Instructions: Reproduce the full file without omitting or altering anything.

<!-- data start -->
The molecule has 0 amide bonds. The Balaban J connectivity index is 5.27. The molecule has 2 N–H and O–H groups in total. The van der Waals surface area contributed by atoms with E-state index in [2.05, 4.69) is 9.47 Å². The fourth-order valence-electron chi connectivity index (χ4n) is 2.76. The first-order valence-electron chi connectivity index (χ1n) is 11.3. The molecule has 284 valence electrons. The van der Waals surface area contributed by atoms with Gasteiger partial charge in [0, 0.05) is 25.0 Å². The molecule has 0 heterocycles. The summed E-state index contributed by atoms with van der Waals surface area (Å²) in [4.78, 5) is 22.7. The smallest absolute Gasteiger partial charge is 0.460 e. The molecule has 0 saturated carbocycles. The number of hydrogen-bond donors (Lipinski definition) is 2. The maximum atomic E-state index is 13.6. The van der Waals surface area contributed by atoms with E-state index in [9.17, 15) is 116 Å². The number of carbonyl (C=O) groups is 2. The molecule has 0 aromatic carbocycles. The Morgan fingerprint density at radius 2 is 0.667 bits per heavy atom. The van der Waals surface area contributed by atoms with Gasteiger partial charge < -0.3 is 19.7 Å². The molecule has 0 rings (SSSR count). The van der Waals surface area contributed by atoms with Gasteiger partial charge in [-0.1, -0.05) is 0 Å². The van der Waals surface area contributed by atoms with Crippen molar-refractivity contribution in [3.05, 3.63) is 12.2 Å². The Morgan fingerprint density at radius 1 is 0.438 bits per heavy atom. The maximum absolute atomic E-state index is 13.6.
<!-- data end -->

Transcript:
The molecule has 0 amide bonds. The Balaban J connectivity index is 5.27. The molecule has 2 N–H and O–H groups in total. The van der Waals surface area contributed by atoms with E-state index in [2.05, 4.69) is 9.47 Å². The fourth-order valence-electron chi connectivity index (χ4n) is 2.76. The first-order valence-electron chi connectivity index (χ1n) is 11.3. The molecule has 284 valence electrons. The van der Waals surface area contributed by atoms with Gasteiger partial charge in [0, 0.05) is 25.0 Å². The molecule has 0 heterocycles. The summed E-state index contributed by atoms with van der Waals surface area (Å²) in [4.78, 5) is 22.7. The smallest absolute Gasteiger partial charge is 0.460 e. The molecule has 0 saturated carbocycles. The number of hydrogen-bond donors (Lipinski definition) is 2. The maximum atomic E-state index is 13.6. The van der Waals surface area contributed by atoms with E-state index in [9.17, 15) is 116 Å². The number of carbonyl (C=O) groups is 2. The molecule has 0 aromatic carbocycles. The Morgan fingerprint density at radius 2 is 0.667 bits per heavy atom. The van der Waals surface area contributed by atoms with Gasteiger partial charge < -0.3 is 19.7 Å². The molecule has 0 rings (SSSR count). The van der Waals surface area contributed by atoms with Gasteiger partial charge in [-0.1, -0.05) is 0 Å². The van der Waals surface area contributed by atoms with Crippen molar-refractivity contribution in [3.05, 3.63) is 12.2 Å². The Morgan fingerprint density at radius 1 is 0.438 bits per heavy atom. The maximum absolute atomic E-state index is 13.6.